Brian: “The decision to move to Poole was based largely on the availability of suitable premises to enable the business to grow and to maintain the experienced workforce that we had. The office on Nuffield Road was a new build and we were able to secure the freehold and adapt it for our immediate and future needs.”

In 2008, the team based in Bath would follow suit, leaving behind the place where it all began for Grapevine on Widcombe Parade. The company’s new longterm home for the South West would be at the Bath Business Park in Peasedown St. John.

Grapevine’s Bath Office in 2008


Pete Boby: “Overnight we finally had space, and lots of car parking. We always felt happier in the business to business market so moving to a decent sized unit on a business park just cemented this. It enabled us to rid ourselves of the shackles of a semi retail premises and become totally focused on business customers.

Donna: “This was a very natural process as we had been dealing with a lot of business anyway. This decade saw a huge growth period for a lot of our clients, many went from one or two mobiles to maybe twenty to thirty. We also added vehicle tracking and hands-free car kits to our portfolio, this proved very popular to the point that we employed two engineers. They would go to Poole two days a week to cover the work we had there and the rest of their time was spent covering Bath customers.”

As Grapevine evolved, advances in technology and communications continued to keep pace with the dawn of the smartphone radically changing the landscape in both sectors by beginning to bridge the gap between the two.

Pete: “At the beginning of the decade, colour displays on phones and having the web in your pocket were a big deal. By 2007, we saw the first ever iPhone launched and the world of apps was fast tracked. A far cry from the game Snake, the first major app on the Nokia 6110 ten years earlier in 1997! Blackberry was also a force in the 2000’s and a big draw for our business customers who wanted real time push email on the move.”

Comically large Blackberry on display at the Poole Office


James: “The acquisition of our Service Provider, Mobile Telecom by Vodafone during this time was a major change impacting us and leading to the direct partnership we have enjoyed with the network for over 20 years. Vodafone’s landmark 3G launch brought a raft of new possibilities to the mobile experience from video-calling to applications, using the Vodafone Live platform. Grapevine embraced the evolution to smarter devices, becoming a Blackberry specialist through Vodafone and supporting other manufacturers mobile email platforms early too.”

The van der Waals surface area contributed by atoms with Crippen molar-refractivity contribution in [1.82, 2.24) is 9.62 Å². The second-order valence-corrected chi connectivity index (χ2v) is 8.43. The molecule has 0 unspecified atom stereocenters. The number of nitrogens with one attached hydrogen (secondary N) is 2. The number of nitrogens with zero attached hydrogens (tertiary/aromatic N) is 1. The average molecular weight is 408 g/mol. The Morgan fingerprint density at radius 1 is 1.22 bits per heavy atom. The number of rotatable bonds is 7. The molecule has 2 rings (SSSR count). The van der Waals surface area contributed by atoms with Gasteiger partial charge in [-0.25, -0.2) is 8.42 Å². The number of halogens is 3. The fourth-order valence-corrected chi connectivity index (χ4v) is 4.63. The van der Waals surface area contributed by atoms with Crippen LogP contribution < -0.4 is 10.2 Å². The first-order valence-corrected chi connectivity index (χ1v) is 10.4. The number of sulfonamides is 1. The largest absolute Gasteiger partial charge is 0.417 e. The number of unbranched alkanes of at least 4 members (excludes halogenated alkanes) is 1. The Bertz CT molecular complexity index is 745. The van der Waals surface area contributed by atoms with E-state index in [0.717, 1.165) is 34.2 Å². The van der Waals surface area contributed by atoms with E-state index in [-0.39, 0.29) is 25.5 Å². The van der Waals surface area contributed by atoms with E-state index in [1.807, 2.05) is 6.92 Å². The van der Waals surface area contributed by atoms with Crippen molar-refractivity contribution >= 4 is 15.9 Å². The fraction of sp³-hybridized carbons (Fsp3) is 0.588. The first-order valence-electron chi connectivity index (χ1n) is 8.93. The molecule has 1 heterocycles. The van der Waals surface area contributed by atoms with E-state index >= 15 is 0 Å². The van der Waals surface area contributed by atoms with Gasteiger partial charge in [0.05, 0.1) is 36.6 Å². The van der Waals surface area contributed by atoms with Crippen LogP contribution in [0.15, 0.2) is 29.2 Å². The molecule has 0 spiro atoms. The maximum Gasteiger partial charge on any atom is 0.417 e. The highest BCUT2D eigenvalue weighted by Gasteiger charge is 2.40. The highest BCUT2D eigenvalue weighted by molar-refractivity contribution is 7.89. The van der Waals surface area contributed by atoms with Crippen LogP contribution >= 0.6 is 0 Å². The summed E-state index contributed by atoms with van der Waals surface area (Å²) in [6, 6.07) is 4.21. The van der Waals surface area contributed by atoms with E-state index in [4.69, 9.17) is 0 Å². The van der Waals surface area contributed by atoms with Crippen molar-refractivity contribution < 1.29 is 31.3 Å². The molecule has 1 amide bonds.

Edward: “It’s funny thinking back as one of the main skews of the presentation I gave to the team before joining the company was around the growth in mobile tech such as the Blackberry and also the convergence between traditional mobile telephony and it becoming a more IT centric product. Grapevine were ahead of the curve on this and had been looking for someone with an IT background to help this side of the business. Within a few weeks I was up at Blackberry (RIM) HQ and we were soon supplying, installing and supporting the ubiquitous BES – Blackberry Enterprise Server. Despite being a bit tetchy to install and setup, it was still a brilliant product at the time and it’s amazing to look back now and see how the brand has pretty much vanished whereas it used to be all conquering.”

The benefits of these new technologies weren’t limited to clients of course. As well as being a provider of new and emerging solutions, Grapevine colleagues were also able to fully embrace these services for their own use.

James: “Before mobile email my day would consist of travelling to the office in the morning, sorting through the latest correspondence from clients then planning my day accordingly, making visits to clients with no real opportunity to check any further messages in the meantime”.

Nicola Boyt: “When I first started in a support role in 2007 we still used a lot of paper. The team would cover my whole desk and keyboard with customer work before I arrived every morning. The printer rarely starts up these days as we move closer and closer to being paperless”.

Paul with Nicola Boyt, Nicky Vockins and Hilary Vockins


Despite big changes during this decade, clients continued to show their loyalty to the business, with many from the early days of the retail stores making the jump to the new business focused service provider Grapevine had become.

Donna: “There are almost too many to mention. As we’ve grown and added more solutions, our client’s businesses have also grown and the demands change. I have many accounts with two or more of our services. Over the years we have developed good relationships with our clients and are a trusted supplier. During review meetings we fact find and discover new ways in which we can offer to assist or improve their current way of working.”

As Grapevine entered its 20th year in 2011, the company wanted to acknowledge its achievements in a major way. It has survived the high street and continued trading in its new iteration for over a decade. The team selected four charities and were successful in raising £20,000 through a series of events, including a group bike ride between the Poole and Bath offices.

The Grapevine team and friends on the charity bike ride in 2011


Before the end of the year there would be further changes for the business. Marketing Manager, Paul Lappage, who had been instrumental to this era of Grapevine, announced his plans to emigrate to the US. Paul’s role had evolved since the completion of the KTP project which presented challenges in deciding how to move forward with the company’s marketing function.

As the second decade of Grapevine came to a close, company founder Brian Vockins made the decision to take a step back from the business.

Brian: “It was during this decade that I decided to put together a management team to take the business forward. For me, seeing our team across the board take on the extra responsibility and rise to this challenge was, and is, very satisfying.”

Brian and the future Grapevine management team, Pete, Ed and James


Next time, 2011 – 2021: From mobile, to fixed line, to IT solutions and beyond! The Grapevine portfolio of solutions expands as the company and its clients prepare for new ways of working.